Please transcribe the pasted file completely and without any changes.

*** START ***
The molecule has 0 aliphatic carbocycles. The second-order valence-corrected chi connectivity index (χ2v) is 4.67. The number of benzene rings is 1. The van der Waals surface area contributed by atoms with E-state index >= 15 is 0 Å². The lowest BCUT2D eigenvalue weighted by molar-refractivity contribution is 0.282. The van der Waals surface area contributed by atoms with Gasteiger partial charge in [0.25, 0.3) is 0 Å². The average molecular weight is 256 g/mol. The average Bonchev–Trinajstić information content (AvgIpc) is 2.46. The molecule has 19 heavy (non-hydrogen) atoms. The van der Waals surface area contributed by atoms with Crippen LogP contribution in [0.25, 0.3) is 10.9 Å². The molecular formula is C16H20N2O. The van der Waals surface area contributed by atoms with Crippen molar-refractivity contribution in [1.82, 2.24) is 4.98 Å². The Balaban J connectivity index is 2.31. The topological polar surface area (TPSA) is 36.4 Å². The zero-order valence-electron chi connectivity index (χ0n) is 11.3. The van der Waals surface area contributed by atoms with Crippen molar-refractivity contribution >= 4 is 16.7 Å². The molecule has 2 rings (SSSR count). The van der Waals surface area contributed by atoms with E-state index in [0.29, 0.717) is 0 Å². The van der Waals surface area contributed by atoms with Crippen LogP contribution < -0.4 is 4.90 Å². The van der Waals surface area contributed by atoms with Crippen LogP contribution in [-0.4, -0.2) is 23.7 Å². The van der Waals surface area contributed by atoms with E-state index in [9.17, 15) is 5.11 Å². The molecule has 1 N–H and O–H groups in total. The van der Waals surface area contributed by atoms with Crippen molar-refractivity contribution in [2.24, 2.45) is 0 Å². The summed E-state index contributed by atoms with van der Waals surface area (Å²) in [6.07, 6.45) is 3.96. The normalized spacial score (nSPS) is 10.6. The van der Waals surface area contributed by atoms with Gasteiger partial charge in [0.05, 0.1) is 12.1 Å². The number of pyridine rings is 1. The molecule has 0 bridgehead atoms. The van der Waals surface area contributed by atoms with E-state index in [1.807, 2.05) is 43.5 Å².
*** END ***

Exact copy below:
The molecule has 0 aliphatic carbocycles. The second-order valence-corrected chi connectivity index (χ2v) is 4.67. The number of benzene rings is 1. The van der Waals surface area contributed by atoms with E-state index >= 15 is 0 Å². The lowest BCUT2D eigenvalue weighted by molar-refractivity contribution is 0.282. The van der Waals surface area contributed by atoms with Gasteiger partial charge in [0.25, 0.3) is 0 Å². The average molecular weight is 256 g/mol. The average Bonchev–Trinajstić information content (AvgIpc) is 2.46. The molecule has 19 heavy (non-hydrogen) atoms. The van der Waals surface area contributed by atoms with Crippen LogP contribution in [0.25, 0.3) is 10.9 Å². The molecular formula is C16H20N2O. The van der Waals surface area contributed by atoms with Crippen molar-refractivity contribution in [1.82, 2.24) is 4.98 Å². The Balaban J connectivity index is 2.31. The topological polar surface area (TPSA) is 36.4 Å². The zero-order valence-electron chi connectivity index (χ0n) is 11.3. The van der Waals surface area contributed by atoms with Crippen molar-refractivity contribution >= 4 is 16.7 Å². The molecule has 2 rings (SSSR count). The van der Waals surface area contributed by atoms with E-state index in [0.29, 0.717) is 0 Å². The van der Waals surface area contributed by atoms with Crippen LogP contribution < -0.4 is 4.90 Å². The van der Waals surface area contributed by atoms with Crippen LogP contribution in [-0.4, -0.2) is 23.7 Å². The van der Waals surface area contributed by atoms with E-state index in [9.17, 15) is 5.11 Å². The molecule has 1 N–H and O–H groups in total. The van der Waals surface area contributed by atoms with Crippen molar-refractivity contribution in [2.24, 2.45) is 0 Å². The summed E-state index contributed by atoms with van der Waals surface area (Å²) in [6.07, 6.45) is 3.96. The normalized spacial score (nSPS) is 10.6. The van der Waals surface area contributed by atoms with Gasteiger partial charge in [0.05, 0.1) is 12.1 Å². The number of pyridine rings is 1. The molecule has 0 bridgehead atoms. The van der Waals surface area contributed by atoms with E-state index in [1.807, 2.05) is 43.5 Å².